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Mulching project promotes environmental awareness

Mulching project promotes environmental awareness

Winston Park K-8 Center volunteers turn Christmas trees into mulch.

Mulching isn’t part of the curricula at Winston Park K-8 Center in West Kendall. Nevertheless, it became a learning step to help promote environmental awareness for middle school students on Jan. 14.

That is when a volunteer crew turned out on a brisk Saturday morning to turn a week-long collection of tinsel-stripped Christmas trees into plastic bags of mulch, soon headed for Kendall gardens and flower beds.

By noon, nearby residents were alerted by an overhead sign at the school’s entrance to stop by and help themselves to a free bag or two.

“Anything left over will be scattered on garden beds around the campus,” said Suzette Guitian, fifth grade mathematics and science teacher whose leadership has sparked several environmental projects at the school in recent years.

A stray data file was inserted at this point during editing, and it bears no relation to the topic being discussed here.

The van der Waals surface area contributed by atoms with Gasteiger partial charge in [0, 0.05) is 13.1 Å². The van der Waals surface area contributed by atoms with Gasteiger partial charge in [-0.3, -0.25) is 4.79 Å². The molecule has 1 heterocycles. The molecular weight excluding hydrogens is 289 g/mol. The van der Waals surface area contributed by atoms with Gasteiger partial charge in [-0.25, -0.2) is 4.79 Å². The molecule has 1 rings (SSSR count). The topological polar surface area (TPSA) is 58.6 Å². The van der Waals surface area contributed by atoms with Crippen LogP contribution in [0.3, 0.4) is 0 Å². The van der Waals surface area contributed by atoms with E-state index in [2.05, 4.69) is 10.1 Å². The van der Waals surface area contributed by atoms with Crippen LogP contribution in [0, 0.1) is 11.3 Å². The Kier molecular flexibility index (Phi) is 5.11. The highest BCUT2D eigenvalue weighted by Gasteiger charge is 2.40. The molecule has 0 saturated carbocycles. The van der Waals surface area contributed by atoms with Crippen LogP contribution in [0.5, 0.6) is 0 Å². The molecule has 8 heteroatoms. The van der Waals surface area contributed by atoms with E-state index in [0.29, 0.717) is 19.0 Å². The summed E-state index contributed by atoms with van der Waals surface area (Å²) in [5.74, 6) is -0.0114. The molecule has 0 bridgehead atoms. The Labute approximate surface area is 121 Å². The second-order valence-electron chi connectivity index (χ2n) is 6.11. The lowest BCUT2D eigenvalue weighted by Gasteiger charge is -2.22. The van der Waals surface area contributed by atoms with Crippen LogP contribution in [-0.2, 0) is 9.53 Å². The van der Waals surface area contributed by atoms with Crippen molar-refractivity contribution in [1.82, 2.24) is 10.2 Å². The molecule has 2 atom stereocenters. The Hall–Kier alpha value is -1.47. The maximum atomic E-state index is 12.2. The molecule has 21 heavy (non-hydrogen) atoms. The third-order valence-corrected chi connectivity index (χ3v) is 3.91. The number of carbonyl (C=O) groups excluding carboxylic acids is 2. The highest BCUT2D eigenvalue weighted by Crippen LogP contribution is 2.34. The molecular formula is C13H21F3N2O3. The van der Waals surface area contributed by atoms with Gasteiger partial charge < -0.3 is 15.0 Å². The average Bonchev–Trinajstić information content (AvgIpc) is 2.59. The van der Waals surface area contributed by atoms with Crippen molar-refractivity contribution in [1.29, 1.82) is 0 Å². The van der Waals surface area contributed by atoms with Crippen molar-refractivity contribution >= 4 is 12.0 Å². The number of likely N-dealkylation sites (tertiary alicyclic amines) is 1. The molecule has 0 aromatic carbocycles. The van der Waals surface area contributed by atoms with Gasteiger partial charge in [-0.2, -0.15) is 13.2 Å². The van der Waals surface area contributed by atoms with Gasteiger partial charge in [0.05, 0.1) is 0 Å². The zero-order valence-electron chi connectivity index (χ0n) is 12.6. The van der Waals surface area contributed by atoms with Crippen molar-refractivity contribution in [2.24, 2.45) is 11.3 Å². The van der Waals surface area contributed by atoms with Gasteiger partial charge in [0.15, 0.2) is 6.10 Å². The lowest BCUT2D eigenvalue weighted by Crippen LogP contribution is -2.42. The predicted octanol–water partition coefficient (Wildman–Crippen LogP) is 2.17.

“We want our students not just to learn conservation but to join in recycling as a community service, too,” she explained.

The K-8 Center mulching project will help position the school for recognition in Fairchild Tropical Garden’s Challenge Awards for middle schools.

Each school earning more than 800 points receives a “Challenge Award” from the program initiated eight years ago to encourage environmental sciences.

Winston Park K-8 Center already has won honors twice in the program, and last year was named the top school in Florida in the “Great American Can Roundup,” a nationwide recycling project.

“We’ve already begun collecting aluminum pans for the second year,” said Guitian, who was joined by parents and students in a blue-jeaned crew for a morning of bagging chopped evergreen limbs and branches.

“In February, we’ll be collecting discarded blue jeans in the national Aéropostale recycling project for the homeless,” Guitian added. “Teaching environmental classes is one thing; going to work in a project really brings the need home.”